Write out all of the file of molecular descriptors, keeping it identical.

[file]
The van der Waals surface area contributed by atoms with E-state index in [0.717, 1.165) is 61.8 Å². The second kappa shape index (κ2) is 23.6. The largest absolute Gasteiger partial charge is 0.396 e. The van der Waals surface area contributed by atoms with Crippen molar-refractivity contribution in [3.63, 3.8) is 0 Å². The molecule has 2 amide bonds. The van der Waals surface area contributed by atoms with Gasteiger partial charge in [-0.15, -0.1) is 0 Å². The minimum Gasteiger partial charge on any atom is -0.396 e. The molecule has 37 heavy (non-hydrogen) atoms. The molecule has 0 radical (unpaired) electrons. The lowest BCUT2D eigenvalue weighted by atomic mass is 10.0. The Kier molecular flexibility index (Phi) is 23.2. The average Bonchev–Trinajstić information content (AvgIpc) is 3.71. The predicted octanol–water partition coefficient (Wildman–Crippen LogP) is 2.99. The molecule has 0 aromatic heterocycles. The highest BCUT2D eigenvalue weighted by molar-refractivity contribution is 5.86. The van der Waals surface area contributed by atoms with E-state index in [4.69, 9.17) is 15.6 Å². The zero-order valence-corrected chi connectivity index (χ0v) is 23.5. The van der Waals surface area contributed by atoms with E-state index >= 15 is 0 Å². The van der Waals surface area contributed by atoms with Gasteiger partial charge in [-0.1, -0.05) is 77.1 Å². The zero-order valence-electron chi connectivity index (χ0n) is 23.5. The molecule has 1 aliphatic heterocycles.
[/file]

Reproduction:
The van der Waals surface area contributed by atoms with E-state index in [0.717, 1.165) is 61.8 Å². The second kappa shape index (κ2) is 23.6. The largest absolute Gasteiger partial charge is 0.396 e. The van der Waals surface area contributed by atoms with Crippen molar-refractivity contribution in [3.63, 3.8) is 0 Å². The molecule has 2 amide bonds. The van der Waals surface area contributed by atoms with Gasteiger partial charge in [-0.15, -0.1) is 0 Å². The minimum Gasteiger partial charge on any atom is -0.396 e. The molecule has 37 heavy (non-hydrogen) atoms. The molecule has 0 radical (unpaired) electrons. The lowest BCUT2D eigenvalue weighted by atomic mass is 10.0. The Kier molecular flexibility index (Phi) is 23.2. The average Bonchev–Trinajstić information content (AvgIpc) is 3.71. The predicted octanol–water partition coefficient (Wildman–Crippen LogP) is 2.99. The molecule has 0 aromatic heterocycles. The highest BCUT2D eigenvalue weighted by molar-refractivity contribution is 5.86. The van der Waals surface area contributed by atoms with E-state index in [4.69, 9.17) is 15.6 Å². The zero-order valence-corrected chi connectivity index (χ0v) is 23.5. The van der Waals surface area contributed by atoms with E-state index >= 15 is 0 Å². The van der Waals surface area contributed by atoms with Gasteiger partial charge in [-0.1, -0.05) is 77.1 Å². The zero-order valence-electron chi connectivity index (χ0n) is 23.5. The molecule has 1 aliphatic heterocycles.